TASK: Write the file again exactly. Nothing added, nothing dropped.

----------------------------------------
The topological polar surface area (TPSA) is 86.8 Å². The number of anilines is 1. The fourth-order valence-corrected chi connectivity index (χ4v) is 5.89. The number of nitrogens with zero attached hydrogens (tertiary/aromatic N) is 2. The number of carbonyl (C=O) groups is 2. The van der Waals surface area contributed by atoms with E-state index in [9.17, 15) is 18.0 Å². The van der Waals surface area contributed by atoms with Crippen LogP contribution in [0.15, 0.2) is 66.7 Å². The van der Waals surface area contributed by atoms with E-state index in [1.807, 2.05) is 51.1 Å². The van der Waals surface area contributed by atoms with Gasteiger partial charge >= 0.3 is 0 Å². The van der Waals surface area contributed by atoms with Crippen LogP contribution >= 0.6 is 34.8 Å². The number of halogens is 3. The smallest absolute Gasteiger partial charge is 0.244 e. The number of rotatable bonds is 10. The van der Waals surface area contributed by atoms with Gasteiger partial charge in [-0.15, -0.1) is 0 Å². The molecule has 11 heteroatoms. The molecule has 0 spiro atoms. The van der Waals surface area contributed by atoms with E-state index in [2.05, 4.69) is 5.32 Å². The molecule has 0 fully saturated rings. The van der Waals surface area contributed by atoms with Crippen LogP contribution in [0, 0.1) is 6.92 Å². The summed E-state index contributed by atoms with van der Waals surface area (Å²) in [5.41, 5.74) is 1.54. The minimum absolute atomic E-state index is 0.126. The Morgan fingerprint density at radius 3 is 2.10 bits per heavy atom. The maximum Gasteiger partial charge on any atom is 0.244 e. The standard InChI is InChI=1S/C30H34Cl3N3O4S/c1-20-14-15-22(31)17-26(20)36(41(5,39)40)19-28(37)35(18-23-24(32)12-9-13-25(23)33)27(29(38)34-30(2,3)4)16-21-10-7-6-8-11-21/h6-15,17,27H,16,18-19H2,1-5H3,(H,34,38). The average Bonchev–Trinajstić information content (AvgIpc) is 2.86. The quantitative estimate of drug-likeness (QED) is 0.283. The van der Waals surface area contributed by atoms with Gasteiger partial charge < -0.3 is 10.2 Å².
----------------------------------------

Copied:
The topological polar surface area (TPSA) is 86.8 Å². The number of anilines is 1. The fourth-order valence-corrected chi connectivity index (χ4v) is 5.89. The number of nitrogens with zero attached hydrogens (tertiary/aromatic N) is 2. The number of carbonyl (C=O) groups is 2. The van der Waals surface area contributed by atoms with E-state index in [9.17, 15) is 18.0 Å². The van der Waals surface area contributed by atoms with Crippen LogP contribution in [0.15, 0.2) is 66.7 Å². The van der Waals surface area contributed by atoms with E-state index in [1.807, 2.05) is 51.1 Å². The van der Waals surface area contributed by atoms with Gasteiger partial charge >= 0.3 is 0 Å². The van der Waals surface area contributed by atoms with Crippen LogP contribution >= 0.6 is 34.8 Å². The number of halogens is 3. The smallest absolute Gasteiger partial charge is 0.244 e. The number of rotatable bonds is 10. The van der Waals surface area contributed by atoms with Gasteiger partial charge in [-0.15, -0.1) is 0 Å². The molecule has 11 heteroatoms. The molecule has 0 spiro atoms. The van der Waals surface area contributed by atoms with E-state index in [2.05, 4.69) is 5.32 Å². The molecule has 0 fully saturated rings. The van der Waals surface area contributed by atoms with Crippen LogP contribution in [0, 0.1) is 6.92 Å². The summed E-state index contributed by atoms with van der Waals surface area (Å²) in [5.41, 5.74) is 1.54. The minimum absolute atomic E-state index is 0.126. The Morgan fingerprint density at radius 3 is 2.10 bits per heavy atom. The maximum Gasteiger partial charge on any atom is 0.244 e. The standard InChI is InChI=1S/C30H34Cl3N3O4S/c1-20-14-15-22(31)17-26(20)36(41(5,39)40)19-28(37)35(18-23-24(32)12-9-13-25(23)33)27(29(38)34-30(2,3)4)16-21-10-7-6-8-11-21/h6-15,17,27H,16,18-19H2,1-5H3,(H,34,38). The average Bonchev–Trinajstić information content (AvgIpc) is 2.86. The quantitative estimate of drug-likeness (QED) is 0.283. The van der Waals surface area contributed by atoms with Gasteiger partial charge < -0.3 is 10.2 Å².